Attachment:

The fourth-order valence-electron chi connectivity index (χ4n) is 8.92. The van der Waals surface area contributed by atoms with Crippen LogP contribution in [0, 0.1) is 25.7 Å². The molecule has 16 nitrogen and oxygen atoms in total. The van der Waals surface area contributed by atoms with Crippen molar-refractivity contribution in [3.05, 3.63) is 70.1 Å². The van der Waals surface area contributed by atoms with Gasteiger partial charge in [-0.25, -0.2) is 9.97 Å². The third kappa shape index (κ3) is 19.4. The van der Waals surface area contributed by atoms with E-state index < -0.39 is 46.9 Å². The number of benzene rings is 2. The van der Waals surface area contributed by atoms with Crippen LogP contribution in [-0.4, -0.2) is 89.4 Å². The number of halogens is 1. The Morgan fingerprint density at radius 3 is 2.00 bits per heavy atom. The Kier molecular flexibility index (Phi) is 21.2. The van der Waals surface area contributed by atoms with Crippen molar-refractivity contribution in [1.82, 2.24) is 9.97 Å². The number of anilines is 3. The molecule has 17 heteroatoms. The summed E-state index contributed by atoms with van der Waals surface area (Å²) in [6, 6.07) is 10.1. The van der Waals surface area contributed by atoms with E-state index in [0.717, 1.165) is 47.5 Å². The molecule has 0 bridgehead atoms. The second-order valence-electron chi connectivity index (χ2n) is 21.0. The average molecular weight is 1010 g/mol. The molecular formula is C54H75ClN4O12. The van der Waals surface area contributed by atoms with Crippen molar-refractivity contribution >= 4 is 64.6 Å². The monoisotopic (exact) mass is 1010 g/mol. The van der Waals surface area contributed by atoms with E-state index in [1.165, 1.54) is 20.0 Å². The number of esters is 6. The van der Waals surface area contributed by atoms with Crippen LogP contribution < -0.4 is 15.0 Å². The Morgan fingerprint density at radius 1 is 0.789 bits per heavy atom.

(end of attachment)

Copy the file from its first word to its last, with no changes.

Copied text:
The fourth-order valence-electron chi connectivity index (χ4n) is 8.92. The van der Waals surface area contributed by atoms with Crippen LogP contribution in [0, 0.1) is 25.7 Å². The molecule has 16 nitrogen and oxygen atoms in total. The van der Waals surface area contributed by atoms with Crippen molar-refractivity contribution in [3.05, 3.63) is 70.1 Å². The van der Waals surface area contributed by atoms with Gasteiger partial charge in [-0.25, -0.2) is 9.97 Å². The third kappa shape index (κ3) is 19.4. The van der Waals surface area contributed by atoms with E-state index < -0.39 is 46.9 Å². The number of benzene rings is 2. The van der Waals surface area contributed by atoms with Crippen LogP contribution in [-0.4, -0.2) is 89.4 Å². The number of halogens is 1. The Morgan fingerprint density at radius 3 is 2.00 bits per heavy atom. The Kier molecular flexibility index (Phi) is 21.2. The van der Waals surface area contributed by atoms with Crippen molar-refractivity contribution in [1.82, 2.24) is 9.97 Å². The number of anilines is 3. The molecule has 17 heteroatoms. The summed E-state index contributed by atoms with van der Waals surface area (Å²) in [6, 6.07) is 10.1. The van der Waals surface area contributed by atoms with E-state index in [0.717, 1.165) is 47.5 Å². The molecule has 0 bridgehead atoms. The second-order valence-electron chi connectivity index (χ2n) is 21.0. The average molecular weight is 1010 g/mol. The molecular formula is C54H75ClN4O12. The van der Waals surface area contributed by atoms with Crippen molar-refractivity contribution >= 4 is 64.6 Å². The monoisotopic (exact) mass is 1010 g/mol. The van der Waals surface area contributed by atoms with E-state index in [1.165, 1.54) is 20.0 Å². The number of esters is 6. The van der Waals surface area contributed by atoms with Crippen LogP contribution < -0.4 is 15.0 Å². The Morgan fingerprint density at radius 1 is 0.789 bits per heavy atom.